5. Punishment

Obviously there are moments in every baseball team where players need a taste of discipline. But be smart about what you use for punishment and when you use it. I will give you one example of something that happened to me in high school that I think, to this day, makes no sense at all. We were working on bunting on the field. My turn came up. I was the hardest worker on the team and the most focused. I bunted the ball. It rolled foul by a couple of inches. Not what I was going for, but at the time I was not a good bunter. I had never bunted a ball in my life. So I was doing my best to get it barely fair or foul as I was taught. The coach immediately flipped out and made me run 327 feet to the right field wall and 327 feet back. I ran a total of 654 feet and got to attempt a total of 1 bunts. Rather than punish me, if he truly wanted me to be a better bunter, wouldn't it make more sense to have me bunt 654 balls instead of run 654 feet? My philosophy is this, if you think a kid is not concentrating or is being lazy, have them continue to perform the task at hand until they prove they can do it. Having them run and not get a chance to get better at the task doesn't necessarily help.

6. Perception vs. Reality

What do I mean by perception vs. reality? I have heard it too many times. A coach or a parent will call their player or their child the infamous "lazy". I have probably heard it a few hundred times. It amazes me that this many kids can possibly be lazy. Not to mention this same "lazy" kid is usually in really good shape and runs around playing all the time. But for some reason on the baseball field they are "lazy".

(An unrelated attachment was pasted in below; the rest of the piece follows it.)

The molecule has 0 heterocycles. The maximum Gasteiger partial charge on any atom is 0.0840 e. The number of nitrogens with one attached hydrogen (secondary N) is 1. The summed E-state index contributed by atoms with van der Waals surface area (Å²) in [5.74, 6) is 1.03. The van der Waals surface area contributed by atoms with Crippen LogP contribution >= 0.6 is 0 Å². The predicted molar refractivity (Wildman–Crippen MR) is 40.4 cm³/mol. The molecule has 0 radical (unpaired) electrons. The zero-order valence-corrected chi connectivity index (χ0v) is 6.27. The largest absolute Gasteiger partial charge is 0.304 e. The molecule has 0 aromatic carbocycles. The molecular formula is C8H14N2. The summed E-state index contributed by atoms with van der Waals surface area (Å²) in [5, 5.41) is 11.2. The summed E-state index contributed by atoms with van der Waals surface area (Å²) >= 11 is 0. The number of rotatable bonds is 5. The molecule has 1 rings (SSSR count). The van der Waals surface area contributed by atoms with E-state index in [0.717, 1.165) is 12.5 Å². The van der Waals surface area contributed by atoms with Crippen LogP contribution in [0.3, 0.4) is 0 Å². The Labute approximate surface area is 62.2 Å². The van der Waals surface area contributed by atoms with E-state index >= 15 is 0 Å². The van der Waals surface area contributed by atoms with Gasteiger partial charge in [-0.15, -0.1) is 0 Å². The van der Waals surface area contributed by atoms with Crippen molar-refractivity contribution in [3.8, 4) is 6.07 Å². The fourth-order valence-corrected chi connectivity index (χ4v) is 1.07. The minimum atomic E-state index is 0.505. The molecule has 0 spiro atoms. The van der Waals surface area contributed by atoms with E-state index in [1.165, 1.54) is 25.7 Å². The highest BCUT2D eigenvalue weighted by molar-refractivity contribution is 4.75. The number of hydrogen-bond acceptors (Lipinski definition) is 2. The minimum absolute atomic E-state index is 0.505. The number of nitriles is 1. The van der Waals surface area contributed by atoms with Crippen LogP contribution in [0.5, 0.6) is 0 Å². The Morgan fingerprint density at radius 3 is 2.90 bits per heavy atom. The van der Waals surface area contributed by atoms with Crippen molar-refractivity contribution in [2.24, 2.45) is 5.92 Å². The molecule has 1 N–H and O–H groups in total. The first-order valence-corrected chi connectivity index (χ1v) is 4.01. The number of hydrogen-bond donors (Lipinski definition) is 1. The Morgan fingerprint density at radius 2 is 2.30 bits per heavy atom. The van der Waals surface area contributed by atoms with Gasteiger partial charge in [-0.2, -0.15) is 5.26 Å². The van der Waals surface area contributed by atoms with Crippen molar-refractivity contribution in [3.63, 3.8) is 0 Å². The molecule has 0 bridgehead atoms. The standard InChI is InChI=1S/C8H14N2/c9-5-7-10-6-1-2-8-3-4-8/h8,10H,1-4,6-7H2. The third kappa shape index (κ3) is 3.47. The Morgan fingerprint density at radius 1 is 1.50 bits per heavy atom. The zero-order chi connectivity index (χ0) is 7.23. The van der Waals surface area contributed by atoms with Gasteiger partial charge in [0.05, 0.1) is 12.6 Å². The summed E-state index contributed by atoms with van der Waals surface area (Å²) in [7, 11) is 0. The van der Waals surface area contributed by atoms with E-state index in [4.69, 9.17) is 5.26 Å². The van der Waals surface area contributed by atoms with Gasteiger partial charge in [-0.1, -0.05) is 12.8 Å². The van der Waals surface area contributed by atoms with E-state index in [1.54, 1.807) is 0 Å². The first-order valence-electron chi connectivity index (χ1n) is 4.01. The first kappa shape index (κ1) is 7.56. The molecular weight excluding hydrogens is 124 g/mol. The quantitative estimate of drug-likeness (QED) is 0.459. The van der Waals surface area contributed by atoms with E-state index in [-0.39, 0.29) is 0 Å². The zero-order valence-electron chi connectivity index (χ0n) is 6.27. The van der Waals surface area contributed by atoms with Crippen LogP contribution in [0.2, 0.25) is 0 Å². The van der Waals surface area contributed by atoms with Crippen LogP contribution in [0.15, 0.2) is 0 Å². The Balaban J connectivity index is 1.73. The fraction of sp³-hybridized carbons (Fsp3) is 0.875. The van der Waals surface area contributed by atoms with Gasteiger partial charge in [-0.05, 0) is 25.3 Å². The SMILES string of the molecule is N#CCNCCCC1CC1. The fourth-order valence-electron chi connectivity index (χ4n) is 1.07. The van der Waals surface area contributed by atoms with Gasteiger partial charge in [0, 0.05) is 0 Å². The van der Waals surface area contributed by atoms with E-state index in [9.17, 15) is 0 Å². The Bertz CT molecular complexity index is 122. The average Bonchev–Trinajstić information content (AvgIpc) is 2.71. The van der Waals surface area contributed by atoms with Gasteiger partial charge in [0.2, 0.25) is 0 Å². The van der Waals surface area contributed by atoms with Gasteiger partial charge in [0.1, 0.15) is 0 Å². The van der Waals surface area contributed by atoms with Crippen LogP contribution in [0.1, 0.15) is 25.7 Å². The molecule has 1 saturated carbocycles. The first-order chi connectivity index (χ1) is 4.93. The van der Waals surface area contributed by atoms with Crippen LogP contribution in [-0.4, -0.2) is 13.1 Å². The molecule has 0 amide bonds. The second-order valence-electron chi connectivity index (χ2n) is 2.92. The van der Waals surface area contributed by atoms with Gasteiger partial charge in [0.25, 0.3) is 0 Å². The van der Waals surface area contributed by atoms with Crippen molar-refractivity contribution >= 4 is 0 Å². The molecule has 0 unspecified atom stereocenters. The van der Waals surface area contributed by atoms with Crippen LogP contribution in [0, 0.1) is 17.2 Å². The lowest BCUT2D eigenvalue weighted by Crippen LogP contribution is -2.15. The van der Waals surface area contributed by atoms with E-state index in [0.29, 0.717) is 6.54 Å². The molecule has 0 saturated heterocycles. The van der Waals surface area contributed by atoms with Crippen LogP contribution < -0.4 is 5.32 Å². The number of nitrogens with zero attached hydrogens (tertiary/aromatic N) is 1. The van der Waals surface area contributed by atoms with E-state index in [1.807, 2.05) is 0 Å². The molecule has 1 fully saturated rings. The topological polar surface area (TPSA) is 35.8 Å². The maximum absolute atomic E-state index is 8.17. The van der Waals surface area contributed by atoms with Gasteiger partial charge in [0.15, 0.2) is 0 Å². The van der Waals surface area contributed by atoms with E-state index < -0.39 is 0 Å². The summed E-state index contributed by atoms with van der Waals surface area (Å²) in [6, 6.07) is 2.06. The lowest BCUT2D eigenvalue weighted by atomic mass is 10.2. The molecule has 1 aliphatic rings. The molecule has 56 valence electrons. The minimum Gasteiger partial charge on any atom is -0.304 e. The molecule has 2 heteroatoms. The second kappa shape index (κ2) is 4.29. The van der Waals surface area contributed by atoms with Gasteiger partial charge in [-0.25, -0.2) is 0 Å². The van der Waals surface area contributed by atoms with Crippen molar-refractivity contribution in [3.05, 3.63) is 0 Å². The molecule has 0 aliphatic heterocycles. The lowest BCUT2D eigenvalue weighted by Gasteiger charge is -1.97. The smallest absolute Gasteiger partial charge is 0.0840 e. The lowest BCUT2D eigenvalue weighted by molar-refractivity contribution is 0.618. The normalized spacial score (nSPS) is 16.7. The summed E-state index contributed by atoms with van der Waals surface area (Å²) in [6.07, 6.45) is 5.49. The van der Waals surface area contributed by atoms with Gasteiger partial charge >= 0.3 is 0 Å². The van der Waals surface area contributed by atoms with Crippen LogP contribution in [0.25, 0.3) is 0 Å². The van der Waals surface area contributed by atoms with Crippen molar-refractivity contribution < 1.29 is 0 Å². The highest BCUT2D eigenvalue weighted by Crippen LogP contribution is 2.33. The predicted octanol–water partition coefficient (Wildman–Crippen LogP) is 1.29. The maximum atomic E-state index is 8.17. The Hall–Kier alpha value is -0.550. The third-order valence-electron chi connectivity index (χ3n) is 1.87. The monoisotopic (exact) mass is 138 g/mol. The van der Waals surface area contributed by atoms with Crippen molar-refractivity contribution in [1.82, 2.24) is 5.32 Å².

Is the kid lazy? Or, is it just the perception of the coach or the parent? Usually, the kid is not lazy. Usually, the kid just doesn't know what they are doing and they feel inadequate so they don't put forth the effort to succeed out of fear of failing or just a lack of confidence. Sometimes kids are doing something mechanically incorrectly and they appear to be lazy but they really are not being lazy. So when you call a kid lazy who is not being lazy or who is insecure, you are doing nothing but making it worse. Before saying a kid is lazy, ask them if they are putting forth the effort. If they say yes and they still look lazy to you then talk to them about it rather than insulting them.